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Theater review: 'Cousin Bette' at Deaf West Theatre

February 11, 2010 |  8:00 pm

400.COUSIN BETTE - 1AIn "Cousin Bette," adapter Jeffrey Hatcher assumes the daunting challenge of giving novelist Honoré de Balzac's dense voice a dramatic vocabulary. He succeeds to a remarkable degree, as does this handsome Antaeus Company staging of Balzac's dark-toned 1846 novel of cultural revenge.
 
Peasant-born Bette Fischer (Alicia Wollerton, alternating with Nike Doukas) occupies the opposite end of the Parisian strata from cousin Adeline Hulot (Laura Wernette), whose devotion to straying husband Hector (Barry Creyton) and rejection of oily in-law Crevel (Micheal McShane) is only one of Balzac's ironies. Although Bette accepts the clan's crumbs, profound resentment roils beneath her calm surface.
 
It boils over after Bette saves a suicidal, artistic Polish aristocrat (Henri Lubatti) who lives in her tenement, only to see him become engaged to Hortense Hulot (Kellie Matteson). An ornate scheme to decimate her kin unfolds, aided by abused neighbor Valérie Marneffe (Dana Green).
 

Given how much detail Balzac packed into this work, Hatcher's telescoping is impressive, deftly using Bette as narrator and daring an even more sardonic resolution. Director Jeannie Hackett fluidly steers the fluctuating morality, corruption and passion around designer Tom Buderwitz's multi-level set. A. Jeffrey Schoenberg's Napoleonic-era costumes, Leigh Allen's subtle lighting and Cricket S. Myers' Chopin-laden sound help sustain an aura of plush perversity.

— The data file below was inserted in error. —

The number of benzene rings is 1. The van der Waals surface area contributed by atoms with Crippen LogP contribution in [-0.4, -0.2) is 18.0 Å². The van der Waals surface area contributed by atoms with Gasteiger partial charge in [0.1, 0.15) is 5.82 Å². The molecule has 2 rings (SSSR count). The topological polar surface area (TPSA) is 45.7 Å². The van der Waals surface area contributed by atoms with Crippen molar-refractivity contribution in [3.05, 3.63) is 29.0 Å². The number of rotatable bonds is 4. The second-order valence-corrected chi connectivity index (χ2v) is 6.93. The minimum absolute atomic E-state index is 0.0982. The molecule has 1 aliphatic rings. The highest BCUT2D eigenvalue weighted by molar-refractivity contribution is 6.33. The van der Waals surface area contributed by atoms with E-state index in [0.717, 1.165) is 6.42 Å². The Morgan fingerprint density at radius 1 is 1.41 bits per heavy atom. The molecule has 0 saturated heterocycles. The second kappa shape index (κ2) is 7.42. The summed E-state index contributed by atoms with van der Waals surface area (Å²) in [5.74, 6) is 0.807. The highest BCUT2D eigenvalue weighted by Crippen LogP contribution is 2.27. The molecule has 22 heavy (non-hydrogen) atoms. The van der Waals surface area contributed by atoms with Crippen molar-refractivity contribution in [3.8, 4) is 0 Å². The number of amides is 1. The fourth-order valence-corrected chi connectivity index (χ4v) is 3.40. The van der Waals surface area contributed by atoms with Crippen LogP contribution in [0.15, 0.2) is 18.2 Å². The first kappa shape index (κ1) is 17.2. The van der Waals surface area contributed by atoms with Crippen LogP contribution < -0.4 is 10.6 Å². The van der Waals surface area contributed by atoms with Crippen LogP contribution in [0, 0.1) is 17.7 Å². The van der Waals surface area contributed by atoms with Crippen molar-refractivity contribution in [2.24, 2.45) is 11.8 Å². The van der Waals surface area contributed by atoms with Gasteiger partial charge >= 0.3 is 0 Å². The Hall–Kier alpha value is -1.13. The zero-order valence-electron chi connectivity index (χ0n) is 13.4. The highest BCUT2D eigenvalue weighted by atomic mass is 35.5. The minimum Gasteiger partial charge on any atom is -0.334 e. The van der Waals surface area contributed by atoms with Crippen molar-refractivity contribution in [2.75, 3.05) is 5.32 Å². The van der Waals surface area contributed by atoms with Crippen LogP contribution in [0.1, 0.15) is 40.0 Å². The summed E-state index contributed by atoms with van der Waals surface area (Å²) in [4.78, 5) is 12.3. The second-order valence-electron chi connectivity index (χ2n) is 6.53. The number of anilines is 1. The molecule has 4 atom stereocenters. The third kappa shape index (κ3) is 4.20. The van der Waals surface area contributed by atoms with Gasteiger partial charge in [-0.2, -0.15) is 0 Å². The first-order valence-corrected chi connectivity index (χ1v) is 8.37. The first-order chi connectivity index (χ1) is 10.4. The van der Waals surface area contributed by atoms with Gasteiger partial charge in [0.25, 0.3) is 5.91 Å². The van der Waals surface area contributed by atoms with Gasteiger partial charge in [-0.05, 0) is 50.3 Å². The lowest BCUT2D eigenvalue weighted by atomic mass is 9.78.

Antaeus' practice of double casting companies means any given night carries its own spontaneity, courtesy of an accomplished ensemble. Bette requires a virtuoso interpreter; at the reviewed performance, Wollerton delivered the goods, droll, chilling and vital.  Past encounters with Doukas promise an equally fascinating take, with the rotating roster including such known quantities as Tony Amendola, Bill Brochtrup, Rebecca Mozo and Robert Pine.

The chief drawbacks are its length and uneven narrative weight. Hatcher's carefully modulated Acts 1 and 2 give way to an Act 3 that is virtually all events and reversals. These reservations needn't stop Balzac devotees or "Masterpiece Theatre" fans from booking tickets immediately.

– David Nichols

"Cousin Bette," Deaf West Theatre, 5112 Lankershim Blvd., North Hollywood. 7:30 p.m. Thursdays through Saturdays, 4 p.m. Sundays. Ends March 21. $30-$34. (818) 506-1983 or www.antaeus.org. Running time: 3 hours.

Photo: Alicia Wollerton and Dana Green. Photo credit: Michele K. Short

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